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Cloud diurnal variation in CMIP5 models

Presentation Date
Tuesday, December 11, 2018 at 5:30pm
Walter E Washington Convention Center 152B



Clouds dominate energy balance and hydrologic cycle, regulate weather and climate. Evaluating model simulated cloud characteristics is essential for identifying the biases for improvement of cloud treatments in global climate models. Here, we examine cloud diurnal variation (CDV) that characterizes the contrast between day- and night-time cloud radiative effects. The study is based on the use of an index (daytime vs. daily-mean cloud fraction) proposed by Chen and Wang (2016, GRL). Analyses of 20-CMIP5 models reveal that, while the CDVs over oceans are all reasonably simulated when compare with observations, their values over land (notably deserts and plateaus) are consistently smaller, indicating smaller daytime clouds. The biases in CDV land-ocean contrast is found to be the main reason for poor spatial corrections in clouds between observation and models. For the CMIP5 models, the CDV bias, while consistent with the shortwave cloud radiative effect of the individual models, also explains the inter-model differences. Discussion on the effects of CDV biases on model simulations will be presented.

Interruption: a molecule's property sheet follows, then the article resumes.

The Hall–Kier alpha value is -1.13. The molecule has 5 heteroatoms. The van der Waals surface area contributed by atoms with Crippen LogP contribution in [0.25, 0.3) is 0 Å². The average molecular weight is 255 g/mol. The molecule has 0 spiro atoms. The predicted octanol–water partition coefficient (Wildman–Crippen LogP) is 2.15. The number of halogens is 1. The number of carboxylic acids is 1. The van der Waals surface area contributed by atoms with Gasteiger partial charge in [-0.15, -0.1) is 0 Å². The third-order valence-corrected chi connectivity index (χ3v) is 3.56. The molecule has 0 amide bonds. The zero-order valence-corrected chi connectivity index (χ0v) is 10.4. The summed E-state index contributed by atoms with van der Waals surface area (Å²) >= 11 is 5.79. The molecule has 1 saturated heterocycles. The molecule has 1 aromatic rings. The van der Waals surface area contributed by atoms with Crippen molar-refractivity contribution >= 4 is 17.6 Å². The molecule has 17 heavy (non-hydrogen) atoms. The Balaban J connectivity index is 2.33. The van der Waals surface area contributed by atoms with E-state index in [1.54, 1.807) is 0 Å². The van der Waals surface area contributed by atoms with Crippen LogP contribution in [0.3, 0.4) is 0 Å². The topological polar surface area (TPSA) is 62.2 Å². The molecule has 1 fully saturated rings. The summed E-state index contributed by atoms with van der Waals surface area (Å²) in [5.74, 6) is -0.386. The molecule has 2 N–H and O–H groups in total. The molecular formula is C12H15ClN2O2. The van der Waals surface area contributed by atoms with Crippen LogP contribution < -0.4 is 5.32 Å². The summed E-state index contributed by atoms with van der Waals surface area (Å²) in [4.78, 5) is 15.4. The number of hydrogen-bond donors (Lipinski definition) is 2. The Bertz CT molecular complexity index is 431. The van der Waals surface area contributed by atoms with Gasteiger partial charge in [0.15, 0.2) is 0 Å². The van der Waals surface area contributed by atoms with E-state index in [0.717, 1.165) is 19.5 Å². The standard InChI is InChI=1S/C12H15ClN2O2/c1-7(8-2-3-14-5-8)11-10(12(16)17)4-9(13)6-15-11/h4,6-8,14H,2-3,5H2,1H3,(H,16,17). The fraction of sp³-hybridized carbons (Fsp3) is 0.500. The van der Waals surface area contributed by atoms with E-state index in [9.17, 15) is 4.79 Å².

Funding Program Area(s)